The argument for (and against) playing for blue bloods

All eyes will be on Michael Porter Jr. to see if he can elevate Missouri. Robin Alam/Icon Sportswire

Malik Newman was widely considered the best guard in the 2015 class, and could have gone pretty much anywhere in the country. Kentucky and Kansas pursued Newman until the very end, and for a long time it looked as if one of those two might get him -- until Ben Howland took over for Rick Ray at Mississippi State after the 2014-15 season.

Newman, a Callaway, Mississippi native whose father played for the Bulldogs in the late 1990s, decided to stay home and play for Howland at Mississippi State.

Two years later, while every other top-10 prospect from the 2015 class has been selected in the NBA draft, Newman is looking to restart his career at Kansas after transferring from Mississippi State following his freshman season. He averaged 11.3 points but struggled mightily late in the season, hitting double-figures only twice in the final six weeks as the Bulldogs finished 14-17.

Would things have been different had he gone to Lawrence out of high school?

We'll never know, but Newman's situation isn't unique and it's one we're seeing more and more lately as elite-level high school prospects -- and college programs -- begin to think outside the box during recruitments.

Kentucky, Duke, Kansas and other bluebloods and second-tier powerhouses will always be the destination of choice for most top-10 prospects, but should they be? Has it made a significant difference for players who decided to carve their own path?

We looked back at every class since the ESPN recruiting database started in 2007 to see how players who went an unconventional college route fared at the college level, and whether it impacted their NBA draft stock.

The definition of "unconventional college route" is fairly subjective, but for argument's sake, we'll go with a school that didn't reach the NCAA tournament in the two seasons before the prospect arriving on campus and isn't considered one of the nation's bluebloods or second-tier programs (Texas, Florida, Ohio State, etc.).

Michael Beasley, Kansas State Wildcats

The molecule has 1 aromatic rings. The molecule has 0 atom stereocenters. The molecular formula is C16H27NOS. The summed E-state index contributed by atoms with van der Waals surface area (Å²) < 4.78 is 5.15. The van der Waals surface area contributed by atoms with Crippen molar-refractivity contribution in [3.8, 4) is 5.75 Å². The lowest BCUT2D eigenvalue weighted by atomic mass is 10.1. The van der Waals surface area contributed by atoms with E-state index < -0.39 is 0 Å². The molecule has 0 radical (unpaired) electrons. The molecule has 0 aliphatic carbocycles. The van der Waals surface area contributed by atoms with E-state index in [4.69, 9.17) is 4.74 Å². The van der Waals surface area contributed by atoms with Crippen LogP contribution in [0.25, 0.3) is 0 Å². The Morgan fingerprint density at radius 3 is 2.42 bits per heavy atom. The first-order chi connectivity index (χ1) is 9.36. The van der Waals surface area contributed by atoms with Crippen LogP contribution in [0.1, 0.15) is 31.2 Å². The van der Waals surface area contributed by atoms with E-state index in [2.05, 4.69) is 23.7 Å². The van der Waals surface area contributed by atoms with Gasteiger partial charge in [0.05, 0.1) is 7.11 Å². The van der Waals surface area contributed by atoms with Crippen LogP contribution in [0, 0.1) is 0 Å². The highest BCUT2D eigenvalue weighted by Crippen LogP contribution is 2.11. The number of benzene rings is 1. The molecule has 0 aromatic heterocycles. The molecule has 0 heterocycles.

No. 8 prospect in 2007, went to Kansas State after the Wildcats hired Dalonte Hill -- who had strong ties to Beasley's former AAU program -- as an assistant coach. Averaged 26.2 points and 12.4 rebounds and was the second pick in the 2008 NBA draft.

JaMychal Green, Alabama Crimson Tide
No. 6 in 2008, Alabama native; stayed all four seasons at Alabama. Put up solid numbers (13.5 PPG, 7.4 RPG), but went to the NCAA tournament only once and went undrafted in 2012.

Derrick Favors, Georgia Tech Yellow Jackets
No. 2 in 2009, Atlanta native. Helped lead Georgia Tech to an NCAA tournament appearance before being selected third in the 2010 NBA draft.

Le'Bryan Nash, Oklahoma State Cowboys
No. 10 in 2011, his half-brother, Byron Eaton, played at Oklahoma State from 2005 to '09. Nash stayed all four seasons, averaging 17.2 points as a senior and playing in three NCAA tournaments, before going undrafted in 2015.

Marcus Smart, Oklahoma State Cowboys
No. 10 in 2012, committed to Oklahoma State with high school teammate Phil Forte. Won Big 12 Player of the Year as a freshman but returned for his sophomore season. Selected sixth in the 2014 NBA draft.

Jaylen Brown, California Golden Bears
No. 4 in 2015, helped carry the Golden Bears to a No. 4 seed in the NCAA tournament before being drafted third in 2016.

Henry Ellenson, Marquette Golden Eagles
No. 5 in 2015, followed his older brother, Wally, to the Golden Eagles. Averaged 17.0 points and 9.7 rebounds but missed the NCAA tournament. Drafted 18th in 2016.

Ivan Rabb, California Golden Bears
No. 8 in 2015, Oakland native. Could have left after freshman season and been a lottery pick, but despite averaging 14.0 points and 10.5 rebounds as a sophomore, was picked 35th in June's NBA draft.